SCHIP provides health insurance for children of working families who earn too much to qualify for Medicare but not enough to afford private health insurance. It had to be temporarily extended last year because President Bush twice vetoed an expansion that would have covered an additional 4.1 million children–most of them already eligible for coverage.

Expansion is more urgent than ever. CHN says that more than a million more children are now uninsured because their parents have been laid off and so no longer have employer-sponsored health insurance.

Congress has decided to put SCHIP expansion at the top of its action agenda, knowing it will not again be vetoed. And the votes seem to be there. But more is needed than a higher level of authorized funding.

Under current law, immigrant children and pregnant women who are legally in this country must wait five years to become eligible for Medicaid and SCHIP. The bill in the House of Representatives would allow states to eliminate this discriminatory waiting period. The current Senate bill would not.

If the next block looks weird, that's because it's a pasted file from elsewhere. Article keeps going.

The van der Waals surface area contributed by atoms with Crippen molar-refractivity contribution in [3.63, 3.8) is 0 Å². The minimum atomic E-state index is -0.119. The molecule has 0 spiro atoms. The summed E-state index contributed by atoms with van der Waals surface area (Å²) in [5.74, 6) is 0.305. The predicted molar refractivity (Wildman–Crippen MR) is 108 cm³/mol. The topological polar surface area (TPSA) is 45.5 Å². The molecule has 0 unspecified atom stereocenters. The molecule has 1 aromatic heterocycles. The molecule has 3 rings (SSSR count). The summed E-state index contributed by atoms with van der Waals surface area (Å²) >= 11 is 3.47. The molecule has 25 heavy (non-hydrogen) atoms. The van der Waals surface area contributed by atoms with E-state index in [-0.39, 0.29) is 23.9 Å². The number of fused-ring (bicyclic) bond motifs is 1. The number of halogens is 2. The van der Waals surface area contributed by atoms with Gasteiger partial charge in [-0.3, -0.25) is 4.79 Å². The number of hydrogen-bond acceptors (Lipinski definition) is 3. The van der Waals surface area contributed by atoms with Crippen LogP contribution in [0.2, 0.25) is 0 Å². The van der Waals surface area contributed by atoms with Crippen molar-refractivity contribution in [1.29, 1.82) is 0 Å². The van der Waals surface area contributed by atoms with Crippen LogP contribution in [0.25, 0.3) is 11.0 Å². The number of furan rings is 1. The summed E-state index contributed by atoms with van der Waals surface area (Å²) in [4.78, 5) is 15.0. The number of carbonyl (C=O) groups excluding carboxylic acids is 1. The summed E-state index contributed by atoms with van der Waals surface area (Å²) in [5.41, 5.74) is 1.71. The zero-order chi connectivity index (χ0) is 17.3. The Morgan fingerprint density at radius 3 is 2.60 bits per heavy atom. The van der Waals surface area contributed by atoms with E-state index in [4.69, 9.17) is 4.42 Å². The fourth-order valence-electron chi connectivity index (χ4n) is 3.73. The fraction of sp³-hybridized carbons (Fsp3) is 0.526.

The House is likely to pass its version of SCHIP reauthorization today. The Senate will begin considering its version soon. So those who want SCHIP expanded and legal immigrant children treated equitably need to contact their Senators ASAP. (Or course, those of us who live in D.C. have no voting Senators to influence. But that’s an issue for another day.)

For the rest of you, there’s a toll-free hotline to the Capitol Hill switchboard. Just call 1-800-828-0498 and ask to be put through to each of your Senator’s offices. Two quick, free calls could make a big difference for children’s health.